The Nyika National Park, in the north-western corner of Malawi is the largest National Park in Malawi. It spreads over 3,000 sq km. On the Nyika Plateau at an altitude of approx. 2,000 m asl and above you can find typical grassland and mountainous vegetation. Wide gently rolling grasslands alternate with valleys covered with fern. There are areas where light gray, often almost white boulders intersperse among the grass. Miombo woodland can still be found on the slopes of the plateau. Several streams and small rivers run through the park. Along the streams and in the valleys some kind of subtropical forest remains. Nowhere on earth you can see so many Southern Reedbuck (Redunca arundinum) – also called Rietbok or Common Reedbuck – as in this park. You can see small groups from two to eight animals almost on every hill and every valley. Everywhere where grassland is to live on. Among the birds Stanley Bustard (Neotis denhami) and Wattled Crane (Burgeranus carunculatus) are the highlights.
In March 2005, I was lucky to combine a trip to celebrate the opening of a Natural Museum in Karonga with a short trip to the The Nyika National Park, which is not too far from the lake shore of Karonga. On the second day, on a late afternoon I had put up with my Land Rover Discovery to explore the grasslands. The trip in mid-March had been already very successfully with sightings of Pallid Harriers (Circus macrourus), Common Quail (Coturnix coturnix) and Stanley Bustard (Neotis denhami) and even some Wattled Crane (Burgeranus carunculatus). Well it’s was already 5:00 pm when I was on my way back. In the West, a giant cloud barrier build the sky. In some parts of the park it rains out in torrents. But above me everything was still perfectly immersed in blue color. Shortly after, the sun was blocked by a far reaching bank of clouds. A squad of six very elegant raptors flying flat over the grasslands fascinated me.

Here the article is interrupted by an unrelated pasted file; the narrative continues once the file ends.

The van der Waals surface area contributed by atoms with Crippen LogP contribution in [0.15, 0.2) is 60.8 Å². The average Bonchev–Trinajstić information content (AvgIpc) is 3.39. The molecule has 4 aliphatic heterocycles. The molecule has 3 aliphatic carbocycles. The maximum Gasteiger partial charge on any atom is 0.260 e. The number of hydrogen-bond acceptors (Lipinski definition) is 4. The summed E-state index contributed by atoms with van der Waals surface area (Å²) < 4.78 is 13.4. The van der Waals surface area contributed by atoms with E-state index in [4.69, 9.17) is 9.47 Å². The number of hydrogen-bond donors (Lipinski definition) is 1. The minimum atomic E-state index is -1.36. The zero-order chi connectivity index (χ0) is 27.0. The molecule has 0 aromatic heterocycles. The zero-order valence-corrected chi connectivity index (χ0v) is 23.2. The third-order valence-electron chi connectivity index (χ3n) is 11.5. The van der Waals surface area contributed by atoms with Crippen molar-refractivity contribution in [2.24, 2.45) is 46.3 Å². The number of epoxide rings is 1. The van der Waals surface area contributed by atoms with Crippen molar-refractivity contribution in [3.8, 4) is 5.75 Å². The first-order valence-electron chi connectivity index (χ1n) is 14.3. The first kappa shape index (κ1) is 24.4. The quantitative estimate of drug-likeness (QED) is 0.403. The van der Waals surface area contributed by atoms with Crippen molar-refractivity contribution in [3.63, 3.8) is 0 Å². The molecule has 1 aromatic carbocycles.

“Look like falcons“, I was thinking immediately. Too bad that I could not identify the birds in the backlight and on that distance. But wait, there is another one flying elegantly over the ridge. Yes, these are clearly Eurasian Hobbies (Falco subbuteo). Low flying over the grassland and looking obviously to catch flying insects. Big prey, as dragonflies, obviously is not the food. They are for sure on migration. A little later on a granite block, I saw another bird of prey. It sits beautifully illuminated against the gray cloudy sky on an exposed boulder that lies on the ridge. It is a male Montagu’s Harrier (Circus pygargus) that just crimps its prey. First I was struggling to identify the harrier for a Pallid Harrier. But the male bird clearly shows its dark-gray breast. Soon the evening sun falls behind the horizon. What a beautiful day!
In the course of this trip and another trip in late fall a year later, it turned out that Eurasian Hobbies (Falco subbuteo) during both migration seasons are by no means rare in Malawi. The picture of the blog shows an adult Eurasian Hobby in a eucalyptus tree near the Mulunguzi Marsh on the Zomba Plateau near Blantyre. The Mulunguzi Marsh on the Zomba Plateau is characterized by a similar open vegetation such as the Nyika Plateau. On the Zomba plateau grows a special mountain vegetation with palm trees and Dracaenen. There are grassy rolling hills, partly dense primeval forest, conifer plantations and vast open wetlands. These waterfalls impress by a breathtaking beauty and the mountain ridges with a wide view over the country.
This image of a Common Hobby on the wintering ground in Malawi is just a taste of what you will find in the gallery “Picture-Shop“. Just leave a message on bird-lens.com if we can serve you with additional images. Not only traveling to remote places in Malawi but also detailed knowledge of the nearby homeground was very helpful to take pictures of the birds of the Western Palearctic.